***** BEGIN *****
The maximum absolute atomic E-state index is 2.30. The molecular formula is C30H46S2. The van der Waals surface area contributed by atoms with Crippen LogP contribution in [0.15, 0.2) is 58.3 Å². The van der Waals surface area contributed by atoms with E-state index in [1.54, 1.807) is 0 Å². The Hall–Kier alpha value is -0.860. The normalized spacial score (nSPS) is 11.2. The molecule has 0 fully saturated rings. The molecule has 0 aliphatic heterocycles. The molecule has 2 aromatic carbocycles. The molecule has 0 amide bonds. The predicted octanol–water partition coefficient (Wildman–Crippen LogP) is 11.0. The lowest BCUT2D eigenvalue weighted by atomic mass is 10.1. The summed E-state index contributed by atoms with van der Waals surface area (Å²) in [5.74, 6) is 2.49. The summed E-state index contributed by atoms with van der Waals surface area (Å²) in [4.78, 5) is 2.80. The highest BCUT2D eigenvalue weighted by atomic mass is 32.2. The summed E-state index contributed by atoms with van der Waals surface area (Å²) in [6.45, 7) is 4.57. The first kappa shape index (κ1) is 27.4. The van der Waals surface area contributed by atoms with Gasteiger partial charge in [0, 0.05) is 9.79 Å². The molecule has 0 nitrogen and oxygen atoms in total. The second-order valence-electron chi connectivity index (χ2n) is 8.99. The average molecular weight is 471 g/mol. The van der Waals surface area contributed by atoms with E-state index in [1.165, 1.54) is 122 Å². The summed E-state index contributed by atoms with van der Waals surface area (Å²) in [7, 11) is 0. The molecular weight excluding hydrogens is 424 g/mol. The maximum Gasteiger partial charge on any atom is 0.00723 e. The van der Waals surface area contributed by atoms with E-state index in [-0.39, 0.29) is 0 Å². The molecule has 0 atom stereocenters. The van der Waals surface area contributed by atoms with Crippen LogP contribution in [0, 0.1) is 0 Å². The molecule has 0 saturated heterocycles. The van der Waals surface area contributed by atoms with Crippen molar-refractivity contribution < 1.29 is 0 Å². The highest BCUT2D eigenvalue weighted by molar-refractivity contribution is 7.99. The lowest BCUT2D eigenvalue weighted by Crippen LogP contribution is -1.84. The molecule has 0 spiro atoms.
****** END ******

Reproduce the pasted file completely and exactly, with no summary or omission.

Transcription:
The maximum absolute atomic E-state index is 2.30. The molecular formula is C30H46S2. The van der Waals surface area contributed by atoms with Crippen LogP contribution in [0.15, 0.2) is 58.3 Å². The van der Waals surface area contributed by atoms with E-state index in [1.54, 1.807) is 0 Å². The Hall–Kier alpha value is -0.860. The normalized spacial score (nSPS) is 11.2. The molecule has 0 fully saturated rings. The molecule has 0 aliphatic heterocycles. The molecule has 2 aromatic carbocycles. The molecule has 0 amide bonds. The predicted octanol–water partition coefficient (Wildman–Crippen LogP) is 11.0. The lowest BCUT2D eigenvalue weighted by atomic mass is 10.1. The summed E-state index contributed by atoms with van der Waals surface area (Å²) in [5.74, 6) is 2.49. The summed E-state index contributed by atoms with van der Waals surface area (Å²) in [4.78, 5) is 2.80. The highest BCUT2D eigenvalue weighted by atomic mass is 32.2. The summed E-state index contributed by atoms with van der Waals surface area (Å²) in [6.45, 7) is 4.57. The first kappa shape index (κ1) is 27.4. The van der Waals surface area contributed by atoms with Gasteiger partial charge in [0, 0.05) is 9.79 Å². The molecule has 0 nitrogen and oxygen atoms in total. The second-order valence-electron chi connectivity index (χ2n) is 8.99. The average molecular weight is 471 g/mol. The van der Waals surface area contributed by atoms with E-state index in [1.165, 1.54) is 122 Å². The summed E-state index contributed by atoms with van der Waals surface area (Å²) in [7, 11) is 0. The molecular weight excluding hydrogens is 424 g/mol. The maximum Gasteiger partial charge on any atom is 0.00723 e. The van der Waals surface area contributed by atoms with E-state index in [-0.39, 0.29) is 0 Å². The molecule has 0 atom stereocenters. The van der Waals surface area contributed by atoms with Crippen LogP contribution in [0, 0.1) is 0 Å². The molecule has 0 saturated heterocycles. The van der Waals surface area contributed by atoms with Crippen molar-refractivity contribution < 1.29 is 0 Å². The highest BCUT2D eigenvalue weighted by molar-refractivity contribution is 7.99. The lowest BCUT2D eigenvalue weighted by Crippen LogP contribution is -1.84. The molecule has 0 spiro atoms.